I’ve been in the VA health system for years and I am quite satisfied with it. It is better now than it has been in the distant past and with the upgrades to electronic medical records the errors of the past will be minimized.
Your really shouldn’t mention Walter Reed in the same breath as the VA as they are two separate healthcare systems. Here is some more reading on the VA if you’re interested.
<"Although VA has received many wonderful endorsements recently, the support of our veterans - the people who know us best - is the highest praise," said the Honorable R. James Nicholson, secretary of Veterans Affairs. "This is a testament to the hard work of VA employees, the support of Congress and the leadership of the White House.">
<VA's rating of 80 for outpatient care was five percentage points higher than the 75 rating for private-sector outpatient care and nine percentage points higher than the average satisfaction rating for all federal services.>
Veterans of Foreign Wars (VFW) :: News
The haggardness of poverty is everywhere seen contrasted with the sleekness of wealth, the exhorted labor of some compensating for the idleness of others, wretched hovels by the side of stately colonnades, the rags of indigence blended with the ensigns of opulence; in a word, the most useless profusion in the midst of the most urgent wants.Jean-Baptiste Say
There should have been the option: I have health insurance and have never needed/used it.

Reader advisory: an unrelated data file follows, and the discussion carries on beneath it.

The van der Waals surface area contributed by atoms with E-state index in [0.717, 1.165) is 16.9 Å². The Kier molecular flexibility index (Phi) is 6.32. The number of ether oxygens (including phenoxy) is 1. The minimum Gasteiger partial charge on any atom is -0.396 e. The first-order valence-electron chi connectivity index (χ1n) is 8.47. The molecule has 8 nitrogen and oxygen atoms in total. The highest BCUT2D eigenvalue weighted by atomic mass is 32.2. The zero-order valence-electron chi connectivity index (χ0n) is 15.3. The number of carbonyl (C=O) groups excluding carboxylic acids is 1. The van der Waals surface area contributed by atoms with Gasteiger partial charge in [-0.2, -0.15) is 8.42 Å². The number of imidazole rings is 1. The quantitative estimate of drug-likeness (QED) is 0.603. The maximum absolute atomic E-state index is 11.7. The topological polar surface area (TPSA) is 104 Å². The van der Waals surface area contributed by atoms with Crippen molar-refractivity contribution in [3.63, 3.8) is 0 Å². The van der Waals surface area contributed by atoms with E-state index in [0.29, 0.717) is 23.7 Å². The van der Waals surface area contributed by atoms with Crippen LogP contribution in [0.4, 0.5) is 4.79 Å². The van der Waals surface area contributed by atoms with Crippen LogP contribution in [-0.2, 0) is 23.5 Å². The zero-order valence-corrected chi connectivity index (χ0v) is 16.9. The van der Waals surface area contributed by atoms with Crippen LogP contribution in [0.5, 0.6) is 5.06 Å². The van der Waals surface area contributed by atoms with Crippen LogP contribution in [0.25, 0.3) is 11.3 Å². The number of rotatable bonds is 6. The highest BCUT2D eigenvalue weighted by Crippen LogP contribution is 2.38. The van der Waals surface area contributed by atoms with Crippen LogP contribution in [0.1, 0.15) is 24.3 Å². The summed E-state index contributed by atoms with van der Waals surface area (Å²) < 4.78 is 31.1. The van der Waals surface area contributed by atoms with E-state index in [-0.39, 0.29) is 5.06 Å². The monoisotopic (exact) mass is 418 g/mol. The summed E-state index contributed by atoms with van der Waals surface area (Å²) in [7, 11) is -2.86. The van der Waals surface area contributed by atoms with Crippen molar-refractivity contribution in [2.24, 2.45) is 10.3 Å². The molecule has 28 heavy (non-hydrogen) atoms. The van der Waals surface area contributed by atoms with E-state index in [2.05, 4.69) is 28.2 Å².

"It's not that I'm afraid to die, I just don't want to be there when it happens." Woody Allen.
I am very unhappy cause it cost me a good chunk of my check each week
~Following My Own Flow~
Anyways, you're missing the point. It doesn't matter. Having the Federal Government do it is unconstitutional, end of discussion.
I also believe that removing the cost of doctor's visits from health insurance coverage would help greatly in lowering health insurance costs.
Taking Aim at ‘Pay-to-Delay’ Tactics for Generic Drugs
"When brand-name drug makers want to keep a competitive advantage over companies that market cheaper generic versions of the same drugs, they’ll sometimes pay generic drug companies to hold off on releasing the drugs for a few years.
The idea is simple: It’s a better deal in the long run for big drug companies to pay off generic drug makers not to market their versions, than to have the brand name drug compete with less-expensive generics.
The practice may seem underhanded and a bit sleazy, but it’s not against the law. It’s called “pay to delay” and is mostly a dirty little secret of the pharmaceutical industry that few consumers know about, even though it forces millions of them to pay more for their prescriptions. "
We already have medicare/medicaid so I guess the constitutional question is moot.Anyways, you're missing the point. It doesn't matter. Having the Federal Government do it is unconstitutional, end of discussion.